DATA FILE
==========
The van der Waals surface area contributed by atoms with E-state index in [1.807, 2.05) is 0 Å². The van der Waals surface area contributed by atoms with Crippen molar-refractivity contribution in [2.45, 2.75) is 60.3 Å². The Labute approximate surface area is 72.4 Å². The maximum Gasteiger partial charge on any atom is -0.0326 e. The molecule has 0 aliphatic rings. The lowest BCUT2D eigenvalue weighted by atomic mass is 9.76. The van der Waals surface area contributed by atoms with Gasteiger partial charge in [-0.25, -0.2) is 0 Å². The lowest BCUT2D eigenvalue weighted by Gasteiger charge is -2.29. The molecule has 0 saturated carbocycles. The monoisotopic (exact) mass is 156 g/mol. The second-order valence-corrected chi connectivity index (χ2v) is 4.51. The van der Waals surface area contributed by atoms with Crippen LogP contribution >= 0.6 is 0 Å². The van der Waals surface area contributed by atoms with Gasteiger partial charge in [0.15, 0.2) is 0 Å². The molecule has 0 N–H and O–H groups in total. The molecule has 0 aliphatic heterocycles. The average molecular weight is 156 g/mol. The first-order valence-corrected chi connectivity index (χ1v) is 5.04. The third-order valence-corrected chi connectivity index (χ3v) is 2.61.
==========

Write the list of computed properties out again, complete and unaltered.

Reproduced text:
The van der Waals surface area contributed by atoms with E-state index in [1.807, 2.05) is 0 Å². The van der Waals surface area contributed by atoms with Crippen molar-refractivity contribution in [2.45, 2.75) is 60.3 Å². The Labute approximate surface area is 72.4 Å². The maximum Gasteiger partial charge on any atom is -0.0326 e. The molecule has 0 aliphatic rings. The lowest BCUT2D eigenvalue weighted by atomic mass is 9.76. The van der Waals surface area contributed by atoms with Gasteiger partial charge in [-0.25, -0.2) is 0 Å². The lowest BCUT2D eigenvalue weighted by Gasteiger charge is -2.29. The molecule has 0 saturated carbocycles. The monoisotopic (exact) mass is 156 g/mol. The second-order valence-corrected chi connectivity index (χ2v) is 4.51. The van der Waals surface area contributed by atoms with Crippen LogP contribution >= 0.6 is 0 Å². The van der Waals surface area contributed by atoms with Gasteiger partial charge in [0.15, 0.2) is 0 Å². The molecule has 0 N–H and O–H groups in total. The molecule has 0 aliphatic heterocycles. The average molecular weight is 156 g/mol. The first-order valence-corrected chi connectivity index (χ1v) is 5.04. The third-order valence-corrected chi connectivity index (χ3v) is 2.61.